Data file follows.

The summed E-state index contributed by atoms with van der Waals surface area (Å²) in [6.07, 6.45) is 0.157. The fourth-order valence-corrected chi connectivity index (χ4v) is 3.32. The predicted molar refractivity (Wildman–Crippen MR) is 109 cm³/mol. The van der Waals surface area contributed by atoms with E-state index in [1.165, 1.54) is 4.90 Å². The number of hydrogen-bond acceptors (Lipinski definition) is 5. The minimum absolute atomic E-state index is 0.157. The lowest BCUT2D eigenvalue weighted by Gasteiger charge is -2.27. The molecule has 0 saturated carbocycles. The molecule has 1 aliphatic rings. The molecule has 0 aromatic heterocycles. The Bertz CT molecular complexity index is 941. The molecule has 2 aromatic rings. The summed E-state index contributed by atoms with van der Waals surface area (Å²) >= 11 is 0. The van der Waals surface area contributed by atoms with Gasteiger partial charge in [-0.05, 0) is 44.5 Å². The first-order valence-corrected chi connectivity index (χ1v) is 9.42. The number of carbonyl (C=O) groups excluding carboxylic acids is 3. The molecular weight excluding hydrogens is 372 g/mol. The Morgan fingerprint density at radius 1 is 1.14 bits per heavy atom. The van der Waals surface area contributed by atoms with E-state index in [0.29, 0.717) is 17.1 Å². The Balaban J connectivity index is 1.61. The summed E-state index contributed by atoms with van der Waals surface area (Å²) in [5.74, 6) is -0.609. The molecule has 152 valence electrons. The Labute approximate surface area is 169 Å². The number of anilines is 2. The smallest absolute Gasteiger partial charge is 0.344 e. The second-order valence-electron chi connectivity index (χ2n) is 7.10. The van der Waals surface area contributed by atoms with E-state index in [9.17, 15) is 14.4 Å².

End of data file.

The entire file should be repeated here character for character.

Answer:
The summed E-state index contributed by atoms with van der Waals surface area (Å²) in [6.07, 6.45) is 0.157. The fourth-order valence-corrected chi connectivity index (χ4v) is 3.32. The predicted molar refractivity (Wildman–Crippen MR) is 109 cm³/mol. The van der Waals surface area contributed by atoms with E-state index in [1.165, 1.54) is 4.90 Å². The number of hydrogen-bond acceptors (Lipinski definition) is 5. The minimum absolute atomic E-state index is 0.157. The lowest BCUT2D eigenvalue weighted by Gasteiger charge is -2.27. The molecule has 0 saturated carbocycles. The molecule has 1 aliphatic rings. The molecule has 0 aromatic heterocycles. The Bertz CT molecular complexity index is 941. The molecule has 2 aromatic rings. The summed E-state index contributed by atoms with van der Waals surface area (Å²) >= 11 is 0. The van der Waals surface area contributed by atoms with Gasteiger partial charge in [-0.05, 0) is 44.5 Å². The first-order valence-corrected chi connectivity index (χ1v) is 9.42. The number of carbonyl (C=O) groups excluding carboxylic acids is 3. The molecular weight excluding hydrogens is 372 g/mol. The Morgan fingerprint density at radius 1 is 1.14 bits per heavy atom. The van der Waals surface area contributed by atoms with E-state index in [0.29, 0.717) is 17.1 Å². The Balaban J connectivity index is 1.61. The summed E-state index contributed by atoms with van der Waals surface area (Å²) in [5.74, 6) is -0.609. The molecule has 152 valence electrons. The Labute approximate surface area is 169 Å². The number of anilines is 2. The smallest absolute Gasteiger partial charge is 0.344 e. The second-order valence-electron chi connectivity index (χ2n) is 7.10. The van der Waals surface area contributed by atoms with E-state index in [9.17, 15) is 14.4 Å².